• Sedentary life styles:

The family diet must include exercise; outings to parks, playgrounds, walking trails and family gyms. With the advent of the suburban sprawl, our children no longer walk to school.

By adding 10,000 steps per day, or five miles of total activity, we can burn 500 calories. These steps can be accumulated by accompanying your child home from school by foot; parking in the last row of the grocery store and walking or an evening stroll of four laps around the local high school track (one mile).

  • Portion distortion:

The “clean plate club” generation no longer knows what a real portion is. Researchers say that Americans greatly underestimate by as much as 25 percent the number of calories they consume. For example, one slice of bread, one ounce of grain cereal (corn flakes or Cherrios) or ¾ of a cup of Kashi is a serving size.

A typical bagel may be equal to three or more servings of bread. Meanwhile, a serving of rice or pasta is ½ cup, while a portion of meat, fish, or poultry is the size of a deck of cards or the size of your palm. Current guidelines recommend just six ounces of lean meat, poultry or fish daily.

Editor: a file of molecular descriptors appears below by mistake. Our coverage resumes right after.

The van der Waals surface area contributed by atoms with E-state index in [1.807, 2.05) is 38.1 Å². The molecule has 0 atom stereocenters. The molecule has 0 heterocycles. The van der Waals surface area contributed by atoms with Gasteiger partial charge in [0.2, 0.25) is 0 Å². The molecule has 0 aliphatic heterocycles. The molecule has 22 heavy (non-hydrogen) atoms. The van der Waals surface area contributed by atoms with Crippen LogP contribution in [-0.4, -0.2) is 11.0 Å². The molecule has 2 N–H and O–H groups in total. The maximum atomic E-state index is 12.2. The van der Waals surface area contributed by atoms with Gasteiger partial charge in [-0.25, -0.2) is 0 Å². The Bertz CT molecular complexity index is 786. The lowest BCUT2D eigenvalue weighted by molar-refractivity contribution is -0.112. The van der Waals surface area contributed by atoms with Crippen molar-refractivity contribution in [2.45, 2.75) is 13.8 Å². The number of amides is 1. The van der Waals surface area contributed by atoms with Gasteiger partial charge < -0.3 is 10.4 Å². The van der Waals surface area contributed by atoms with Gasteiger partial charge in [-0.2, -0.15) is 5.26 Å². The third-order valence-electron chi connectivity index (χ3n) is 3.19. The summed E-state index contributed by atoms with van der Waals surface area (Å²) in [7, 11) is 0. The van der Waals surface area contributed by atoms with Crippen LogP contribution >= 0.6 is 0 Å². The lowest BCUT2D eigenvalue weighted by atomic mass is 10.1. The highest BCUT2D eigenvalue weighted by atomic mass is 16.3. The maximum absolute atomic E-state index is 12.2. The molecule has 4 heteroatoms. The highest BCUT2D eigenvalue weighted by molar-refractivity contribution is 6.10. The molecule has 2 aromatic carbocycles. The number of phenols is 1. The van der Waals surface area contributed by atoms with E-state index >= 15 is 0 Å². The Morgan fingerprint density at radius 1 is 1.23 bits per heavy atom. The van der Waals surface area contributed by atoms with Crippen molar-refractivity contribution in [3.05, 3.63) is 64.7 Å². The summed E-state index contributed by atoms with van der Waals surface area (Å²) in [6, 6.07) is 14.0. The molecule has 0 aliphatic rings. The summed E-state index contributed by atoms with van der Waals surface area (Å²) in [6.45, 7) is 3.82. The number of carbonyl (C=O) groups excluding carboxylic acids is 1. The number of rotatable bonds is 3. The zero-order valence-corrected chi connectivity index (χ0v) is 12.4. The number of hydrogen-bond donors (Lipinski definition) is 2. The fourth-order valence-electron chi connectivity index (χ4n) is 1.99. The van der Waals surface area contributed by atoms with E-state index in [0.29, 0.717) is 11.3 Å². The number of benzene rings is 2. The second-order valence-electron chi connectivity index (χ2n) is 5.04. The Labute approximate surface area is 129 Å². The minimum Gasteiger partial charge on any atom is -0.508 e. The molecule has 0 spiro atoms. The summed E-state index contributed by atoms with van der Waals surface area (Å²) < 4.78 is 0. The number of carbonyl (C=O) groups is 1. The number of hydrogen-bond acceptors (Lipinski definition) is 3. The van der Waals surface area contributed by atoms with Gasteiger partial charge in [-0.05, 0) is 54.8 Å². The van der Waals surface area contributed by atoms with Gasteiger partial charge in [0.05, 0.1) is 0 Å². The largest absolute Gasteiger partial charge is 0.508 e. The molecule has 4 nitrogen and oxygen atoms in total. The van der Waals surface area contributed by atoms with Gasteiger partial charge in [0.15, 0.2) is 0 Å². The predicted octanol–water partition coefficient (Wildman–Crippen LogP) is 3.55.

One teaspoon of butter, margarine or vegetable oil is a serving size and the daily recommended portion is two! However, new guidelines recommend four to five servings of vegetables per day, which is one cup of leafy vegetables or 1.2 cup of cut up or raw vegetables daily.

Our nation’s obesity crisis has been trending for decades now.

Obesity-related economic costs exceed $100 billion annually and accounts for six to 10 percent of care spending and the number is expected to grow.

Overall, obesity related (direct and indirect) economic costs exceed $100 billion annually, and the number is expected to grow.

To break the obesity trend in the next decade, we must immediately rethink our lifestyles.

Our future depends on it.

Jen Thames

Article Contributed by: Jen Thames, Brand Manager for the best source for residence hall linens and twinXL bedding on the web. 

More articles on how to avoid childhood obesity… 

Dr. Kathy Siefert